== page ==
President Obama has directed the federal government to buy a maximum-security Illinois prison to hold Guantánamo Bay detainees setting off what promises to be a spirited Capitol Hill battle with Republicans. House Minority Leader John Boehner vowed to "not spend one dime to move those prisoners" to the United States. The announcement also prompted questions about the extent to which the federal government has the authority to imprison indefinitely those it does not have the evidence to prosecute but deems too dangerous to release.
Just what to do with the detainees is, according to the president, "the toughest single issue" that he faces. The choice of the Thomson Correctional Center 150 miles west of Chicago marks a sizable step toward carrying out the executive order to shut down Guantánamo that Obama signed during his first day in office. But some critics point out that the administration has yet to come up with clear and defensible standards regarding the legal authority under which these prisoners will continue to be held.
More immediately, the administration will need help from Capitol Hill before it can move them anywhere. Congress's chief order of business will be changing a law that prohibits the transfer of Guantánamo detainees to U.S. soil for any reason other than prosecution. The Obama administration also needs Congress to approve funds for key upgrades to the Thomson prison, including a wider security perimeter. Boehner said the White House will seek some "tens of millions of dollars" for improvements--he also promised that the administration would not get it. It could take months to get the funding, which the administration may push to put in a supplemental appropriations bill for the Afghanistan war in late March or April. That could also mean that Guantanamo doesn't close until 2011. Senate Minority Leader Mitch McConnell matter-of-factly noted that, "The American people and a bipartisan majority of the Congress have already rejected bringing terrorists to U.S. soil for long-term detention." Other GOP lawmakers said (disingenuously, according to Democrats) that they are simply opposed to moving potential terrorists into the neighborhoods of law-abiding citizens.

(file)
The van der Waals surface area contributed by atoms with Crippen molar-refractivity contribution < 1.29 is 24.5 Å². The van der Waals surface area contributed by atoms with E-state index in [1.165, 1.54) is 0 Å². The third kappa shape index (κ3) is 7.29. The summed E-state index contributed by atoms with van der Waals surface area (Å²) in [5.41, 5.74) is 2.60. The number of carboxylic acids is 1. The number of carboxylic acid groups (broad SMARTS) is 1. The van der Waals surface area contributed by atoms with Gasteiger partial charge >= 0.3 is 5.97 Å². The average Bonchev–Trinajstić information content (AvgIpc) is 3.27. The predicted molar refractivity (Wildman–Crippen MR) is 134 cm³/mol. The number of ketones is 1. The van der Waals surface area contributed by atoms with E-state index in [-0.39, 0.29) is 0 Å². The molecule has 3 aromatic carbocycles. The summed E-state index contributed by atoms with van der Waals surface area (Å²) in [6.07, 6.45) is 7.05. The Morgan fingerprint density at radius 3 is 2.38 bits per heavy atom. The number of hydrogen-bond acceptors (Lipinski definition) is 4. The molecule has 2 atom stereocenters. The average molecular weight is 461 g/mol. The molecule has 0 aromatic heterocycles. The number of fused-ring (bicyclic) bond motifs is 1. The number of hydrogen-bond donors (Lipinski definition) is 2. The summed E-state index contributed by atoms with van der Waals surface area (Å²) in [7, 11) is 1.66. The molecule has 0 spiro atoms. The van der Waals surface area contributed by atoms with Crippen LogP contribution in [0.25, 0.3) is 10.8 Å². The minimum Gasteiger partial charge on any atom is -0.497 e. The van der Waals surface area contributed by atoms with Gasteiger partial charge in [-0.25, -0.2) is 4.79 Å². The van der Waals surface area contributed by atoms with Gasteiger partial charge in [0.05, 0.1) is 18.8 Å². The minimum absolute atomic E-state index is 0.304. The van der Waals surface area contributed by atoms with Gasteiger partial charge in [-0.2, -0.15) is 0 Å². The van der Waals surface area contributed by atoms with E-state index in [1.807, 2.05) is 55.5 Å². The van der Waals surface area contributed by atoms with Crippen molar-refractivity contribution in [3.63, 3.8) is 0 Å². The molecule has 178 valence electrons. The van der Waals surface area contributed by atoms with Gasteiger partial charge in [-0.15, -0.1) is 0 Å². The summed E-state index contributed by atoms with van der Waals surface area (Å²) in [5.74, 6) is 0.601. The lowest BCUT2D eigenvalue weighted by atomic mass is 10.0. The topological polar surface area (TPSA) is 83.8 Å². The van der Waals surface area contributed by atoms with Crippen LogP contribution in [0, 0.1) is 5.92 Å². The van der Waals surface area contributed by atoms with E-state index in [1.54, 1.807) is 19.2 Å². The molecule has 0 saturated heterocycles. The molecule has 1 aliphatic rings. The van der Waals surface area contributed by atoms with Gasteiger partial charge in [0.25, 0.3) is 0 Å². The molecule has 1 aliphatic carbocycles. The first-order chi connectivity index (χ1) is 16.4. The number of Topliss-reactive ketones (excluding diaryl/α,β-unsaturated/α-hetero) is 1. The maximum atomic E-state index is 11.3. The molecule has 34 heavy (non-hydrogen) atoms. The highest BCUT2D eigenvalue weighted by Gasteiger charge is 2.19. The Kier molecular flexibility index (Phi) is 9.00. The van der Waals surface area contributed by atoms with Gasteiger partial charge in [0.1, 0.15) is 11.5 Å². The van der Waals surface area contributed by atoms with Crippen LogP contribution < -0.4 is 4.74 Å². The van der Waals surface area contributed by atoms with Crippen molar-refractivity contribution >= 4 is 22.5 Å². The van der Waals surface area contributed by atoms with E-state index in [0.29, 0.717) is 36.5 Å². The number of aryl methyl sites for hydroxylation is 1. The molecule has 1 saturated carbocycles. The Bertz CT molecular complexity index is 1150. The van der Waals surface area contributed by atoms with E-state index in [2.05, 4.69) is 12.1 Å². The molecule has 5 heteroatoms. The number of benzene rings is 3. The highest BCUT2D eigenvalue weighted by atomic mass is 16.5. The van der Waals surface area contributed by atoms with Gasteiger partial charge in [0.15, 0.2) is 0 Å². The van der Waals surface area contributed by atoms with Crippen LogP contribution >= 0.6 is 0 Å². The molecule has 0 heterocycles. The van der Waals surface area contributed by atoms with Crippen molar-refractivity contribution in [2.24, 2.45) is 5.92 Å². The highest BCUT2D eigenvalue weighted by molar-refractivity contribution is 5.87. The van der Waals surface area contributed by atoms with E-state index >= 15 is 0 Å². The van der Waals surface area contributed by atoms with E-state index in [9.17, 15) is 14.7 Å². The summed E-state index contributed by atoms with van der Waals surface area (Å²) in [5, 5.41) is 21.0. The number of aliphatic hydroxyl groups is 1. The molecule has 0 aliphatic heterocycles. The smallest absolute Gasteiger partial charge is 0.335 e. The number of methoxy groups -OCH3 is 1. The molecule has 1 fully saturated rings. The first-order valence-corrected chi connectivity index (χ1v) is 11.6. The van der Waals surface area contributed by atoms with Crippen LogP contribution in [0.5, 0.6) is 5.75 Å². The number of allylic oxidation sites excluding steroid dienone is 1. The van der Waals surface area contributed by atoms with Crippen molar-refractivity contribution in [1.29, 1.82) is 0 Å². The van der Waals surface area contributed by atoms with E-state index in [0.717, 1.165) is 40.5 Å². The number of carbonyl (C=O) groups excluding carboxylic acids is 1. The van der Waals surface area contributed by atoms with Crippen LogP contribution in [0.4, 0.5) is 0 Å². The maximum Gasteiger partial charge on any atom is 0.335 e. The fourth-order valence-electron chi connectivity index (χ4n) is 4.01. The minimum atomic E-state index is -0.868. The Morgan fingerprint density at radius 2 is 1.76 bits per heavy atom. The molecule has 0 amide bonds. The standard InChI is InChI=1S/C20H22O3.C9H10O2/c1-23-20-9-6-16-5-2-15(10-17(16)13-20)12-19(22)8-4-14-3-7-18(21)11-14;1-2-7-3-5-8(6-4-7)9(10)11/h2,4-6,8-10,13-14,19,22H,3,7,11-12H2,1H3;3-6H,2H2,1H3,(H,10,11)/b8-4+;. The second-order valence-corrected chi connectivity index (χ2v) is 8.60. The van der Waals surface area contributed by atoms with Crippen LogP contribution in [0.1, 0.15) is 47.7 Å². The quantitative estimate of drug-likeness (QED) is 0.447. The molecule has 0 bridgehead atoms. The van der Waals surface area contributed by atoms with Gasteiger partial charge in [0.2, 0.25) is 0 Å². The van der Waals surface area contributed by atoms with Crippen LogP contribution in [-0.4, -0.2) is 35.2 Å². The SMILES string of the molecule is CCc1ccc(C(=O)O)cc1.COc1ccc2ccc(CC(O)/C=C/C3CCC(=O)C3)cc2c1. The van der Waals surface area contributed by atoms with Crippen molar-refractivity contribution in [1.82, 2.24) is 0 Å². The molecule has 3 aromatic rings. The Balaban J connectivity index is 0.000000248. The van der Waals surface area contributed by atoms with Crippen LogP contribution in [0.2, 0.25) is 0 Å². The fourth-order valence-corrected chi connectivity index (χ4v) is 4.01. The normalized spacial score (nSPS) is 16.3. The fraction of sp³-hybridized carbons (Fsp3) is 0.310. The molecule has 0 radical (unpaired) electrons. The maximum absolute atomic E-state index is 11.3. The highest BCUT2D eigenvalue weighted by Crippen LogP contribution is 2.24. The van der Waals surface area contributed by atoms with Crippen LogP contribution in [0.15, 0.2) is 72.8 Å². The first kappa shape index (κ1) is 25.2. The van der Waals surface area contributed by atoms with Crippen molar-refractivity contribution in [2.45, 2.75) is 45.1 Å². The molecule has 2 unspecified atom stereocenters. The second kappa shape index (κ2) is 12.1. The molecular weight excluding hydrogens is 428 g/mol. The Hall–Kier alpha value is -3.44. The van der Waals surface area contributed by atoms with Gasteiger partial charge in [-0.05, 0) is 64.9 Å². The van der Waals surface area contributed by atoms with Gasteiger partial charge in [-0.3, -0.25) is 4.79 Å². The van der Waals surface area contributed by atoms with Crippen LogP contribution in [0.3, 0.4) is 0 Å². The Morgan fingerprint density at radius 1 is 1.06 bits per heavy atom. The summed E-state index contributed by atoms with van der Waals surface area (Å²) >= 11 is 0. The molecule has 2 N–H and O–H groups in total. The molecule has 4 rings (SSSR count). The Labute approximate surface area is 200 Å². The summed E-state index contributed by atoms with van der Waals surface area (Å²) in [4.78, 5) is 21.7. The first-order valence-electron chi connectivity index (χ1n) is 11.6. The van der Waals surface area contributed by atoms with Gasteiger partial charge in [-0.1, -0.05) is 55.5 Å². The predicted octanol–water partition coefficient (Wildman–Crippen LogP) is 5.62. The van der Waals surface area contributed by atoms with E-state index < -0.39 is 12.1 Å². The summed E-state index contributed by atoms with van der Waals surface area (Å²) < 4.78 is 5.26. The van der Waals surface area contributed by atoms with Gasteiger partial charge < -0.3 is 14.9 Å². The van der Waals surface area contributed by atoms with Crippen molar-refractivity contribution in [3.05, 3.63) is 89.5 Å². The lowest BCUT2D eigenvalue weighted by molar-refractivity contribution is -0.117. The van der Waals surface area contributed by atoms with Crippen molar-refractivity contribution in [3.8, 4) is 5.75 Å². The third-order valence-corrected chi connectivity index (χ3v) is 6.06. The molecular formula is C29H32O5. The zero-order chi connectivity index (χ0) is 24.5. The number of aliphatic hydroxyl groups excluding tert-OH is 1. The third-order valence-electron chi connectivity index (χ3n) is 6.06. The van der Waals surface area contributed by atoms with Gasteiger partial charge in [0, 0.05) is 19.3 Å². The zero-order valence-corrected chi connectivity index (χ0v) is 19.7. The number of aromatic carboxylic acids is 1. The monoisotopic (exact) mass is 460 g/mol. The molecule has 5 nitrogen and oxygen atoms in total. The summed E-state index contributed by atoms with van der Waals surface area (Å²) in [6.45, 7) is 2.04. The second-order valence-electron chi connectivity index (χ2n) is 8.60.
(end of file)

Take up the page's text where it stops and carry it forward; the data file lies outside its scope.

To help quell the controversy, the White House pointed out the job-creating possibilities and issued a sheet of responses to frequently asked questions. A familiar one cropped up again: "How many of the detainees who fall into the status of 'too dangerous for trial or release' would be brought to Thomson?" The questionnaire took issue with that phrasing, pointing out that Obama technically has "never designated a category of detainees . . . so dangerous that they can never be prosecuted." It did concede, however, that there are some who cannot be prosecuted because evidence against them is tainted or nonexistent but who "nonetheless pose a threat to the security of the United States." A team of "60 career prosecutors, attorneys, and analysts" is working on what to do with these detainees and hopes to have answers early next year, according to the release. In the meantime, the results of a Supreme Court ruling that every detainee held at Guantánamo has the right to a habeas corpus hearing has raised some eyebrows: Of the 40 hearings conducted so far, 31 have found in favor of release.